…And Poppies From Kandahar

CD released by Samadhisound (sound-cd ss018) on 24.05.10.

1. The Drug MulePlay / Pause
2. Self InjuryPlay / Pause
3. The Midwife’s DilemmaPlay / Pause
4. Passport ControlPlay / Pause
5. Who Grooms The Child?Play / Pause
6. Heidegger’s SilencePlay / Pause
7. Abdication And CoronationPlay / Pause
8. Suicide BomberPlay / Pause
9. Taking LifePlay / Pause
10. UlulationsPlay / Pause
11. Exile From ParadisePlay / Pause

Acclaimed producer and Punkt Festival co-founder releases expansive, lush production featuring Jon Hassell, Nils Petter Molvær, Arve Henriksen, and Sidsel Endresen

… And Poppies From Kandahar, Jan Bang’s first album under his own name, evokes a powerful sense of place – but it’s not a place you would recognize, or ever expect to find.  A descendent of Jon Hassell’s “fourth world” concept, it sketches scenes of struggle and malice, in locales both primitive and urbane.   As a producer, Bang stitches it together like a patchwork atlas and then makes the seams disappear: live recordings and studio constructions, old samples and new solos come together to form an exquisite whole.

Bang recruits a cast of collaborators from Norway and beyond, who will be familiar to anyone who’s followed his recent productions: trumpeter and vocalist Arve Henriksen, whose albums Cartography and Chiaroscuro were co-produced by Bang; the stunning vocalist Sidsel Endresen, whose captivating turn on “The Midwife’s Dilemma” grows out of a moan and a half-croak; and samadhisound founder David Sylvian, who wrote the titles for each piece and the album as a whole, setting these abstract scenes in a disruptive context.  

This is music of the world, but it’s rooted in Kristiansand, Norway, Bang’s home and workplace.  His musical career began in the late ‘80s, when he cut his first albums in a synth-and-vocals duo with Erik  Honoré.  By the ‘90s he was a producer of Norwegian pop acts, when pianist Bugge Wesseltoft invited him on stage with an improvising ensemble.  “I had the idea of using musicians as ‘input’ to my sampler instead of vinyl,” recalls Bang.  “We called it ‘live sampling.’ I found it appealing to work in a live situation with improvised music where things change at the blink of an eye …  .  I was able to work in past, present and future, according to what the other musicians were doing and how they reacted to what I was throwing back into the mix.”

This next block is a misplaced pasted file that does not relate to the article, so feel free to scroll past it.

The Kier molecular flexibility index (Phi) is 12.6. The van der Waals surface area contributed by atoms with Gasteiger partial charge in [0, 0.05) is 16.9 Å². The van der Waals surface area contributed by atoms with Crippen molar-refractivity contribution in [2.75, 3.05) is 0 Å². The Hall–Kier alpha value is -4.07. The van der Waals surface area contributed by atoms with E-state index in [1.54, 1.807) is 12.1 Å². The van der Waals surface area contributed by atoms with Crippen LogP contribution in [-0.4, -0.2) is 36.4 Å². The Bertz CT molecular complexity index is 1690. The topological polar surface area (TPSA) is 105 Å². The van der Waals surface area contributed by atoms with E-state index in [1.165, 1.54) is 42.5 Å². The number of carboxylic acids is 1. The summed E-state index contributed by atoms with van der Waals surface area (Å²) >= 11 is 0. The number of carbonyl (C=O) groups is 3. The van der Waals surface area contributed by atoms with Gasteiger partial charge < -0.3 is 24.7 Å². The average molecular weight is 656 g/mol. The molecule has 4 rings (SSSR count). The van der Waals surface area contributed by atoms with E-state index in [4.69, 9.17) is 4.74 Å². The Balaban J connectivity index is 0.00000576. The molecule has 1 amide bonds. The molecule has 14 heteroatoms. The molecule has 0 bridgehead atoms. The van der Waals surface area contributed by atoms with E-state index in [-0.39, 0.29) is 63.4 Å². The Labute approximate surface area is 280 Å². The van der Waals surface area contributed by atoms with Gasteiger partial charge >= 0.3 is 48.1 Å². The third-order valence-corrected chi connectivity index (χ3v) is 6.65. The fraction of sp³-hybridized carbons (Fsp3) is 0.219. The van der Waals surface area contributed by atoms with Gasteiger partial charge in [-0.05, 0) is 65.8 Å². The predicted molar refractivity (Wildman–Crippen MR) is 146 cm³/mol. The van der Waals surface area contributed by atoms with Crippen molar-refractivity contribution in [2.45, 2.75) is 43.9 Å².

Bang started writing the material for … And Poppies From Kandahar in January 2009.   “As I often do, I started working on instrumentals which I then presented to the musician that I thought might benefit the track – not unlike the process of making the Cartography album with Arve. … I knew I wanted to write music that had references to my influences, but where I could use my own dialect.  I wanted to work with both composition and improvisation on an equal level – using contrasting forms, different dimensions, randomness, parallel directions which weren’t necessarily meant to express anything specific other than to work within the frame of the piece itself.”

The sounds on  … And Poppies From Kandahar come from the studio and the stage, close-mic’d instruments and field recordings, the clank of a bottle and the grandeur of an orchestra.   Says Bang, “As a ‘samplist’ I collect sounds that may become useful in other situations. It´s much like collecting sand shells without knowing how to use them – just keeping them because of their pure beauty.”  

The result transcends idiom or genre.  A sample of guitarist Eivind Aarset clicks over humble handclaps on “The Midwife’s Dilemma”; trumpeter Nils Petter Molvær solos over a melody by Robert Schumann.  “Self Injury” is a hybrid of live and studio tapes, where upright bass casts a pall over Arve Henriksen’s monastic falsetto.   And “Passport Control” excerpts  “Gammler Zen + Hohe Berge” by Germany’s Kammerflimmer Kollektief, marrying its urgent tempo to wary brass.

The conclusion, “Exile from Paradise,” is a performance of Sidsel Endresen’s “Undertow” that was taped at Punkt Festival 2008 – and that features Jon Hassell on trumpet.  “To me, Jon is one of the most important philosophers of our time.  I can hear his influence in a lot of peoples work, including my own.” Hassell’s solo, sweeping and pacifistic, blesses an unforgettable journey across borders and eras, from the fictional to the indescribable.